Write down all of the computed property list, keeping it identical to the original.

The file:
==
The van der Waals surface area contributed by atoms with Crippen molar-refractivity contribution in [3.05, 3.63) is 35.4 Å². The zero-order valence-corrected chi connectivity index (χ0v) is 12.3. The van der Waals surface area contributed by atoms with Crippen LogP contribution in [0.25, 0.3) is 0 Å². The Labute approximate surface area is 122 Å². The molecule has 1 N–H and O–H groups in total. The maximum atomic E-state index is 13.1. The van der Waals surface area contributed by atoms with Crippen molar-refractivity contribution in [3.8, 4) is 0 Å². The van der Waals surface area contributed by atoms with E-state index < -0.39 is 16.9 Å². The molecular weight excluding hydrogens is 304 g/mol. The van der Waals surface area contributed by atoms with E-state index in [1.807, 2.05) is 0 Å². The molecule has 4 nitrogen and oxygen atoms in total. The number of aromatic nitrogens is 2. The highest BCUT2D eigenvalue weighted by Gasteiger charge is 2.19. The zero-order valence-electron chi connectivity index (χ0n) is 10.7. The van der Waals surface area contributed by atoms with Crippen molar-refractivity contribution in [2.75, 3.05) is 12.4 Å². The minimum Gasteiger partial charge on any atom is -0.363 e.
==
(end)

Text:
The van der Waals surface area contributed by atoms with Crippen molar-refractivity contribution in [3.05, 3.63) is 35.4 Å². The zero-order valence-corrected chi connectivity index (χ0v) is 12.3. The van der Waals surface area contributed by atoms with Crippen LogP contribution in [0.25, 0.3) is 0 Å². The Labute approximate surface area is 122 Å². The molecule has 1 N–H and O–H groups in total. The maximum atomic E-state index is 13.1. The van der Waals surface area contributed by atoms with Crippen molar-refractivity contribution in [3.8, 4) is 0 Å². The van der Waals surface area contributed by atoms with E-state index < -0.39 is 16.9 Å². The molecular weight excluding hydrogens is 304 g/mol. The van der Waals surface area contributed by atoms with E-state index in [1.807, 2.05) is 0 Å². The molecule has 4 nitrogen and oxygen atoms in total. The number of aromatic nitrogens is 2. The highest BCUT2D eigenvalue weighted by Gasteiger charge is 2.19. The zero-order valence-electron chi connectivity index (χ0n) is 10.7. The van der Waals surface area contributed by atoms with Crippen molar-refractivity contribution in [2.75, 3.05) is 12.4 Å². The minimum Gasteiger partial charge on any atom is -0.363 e.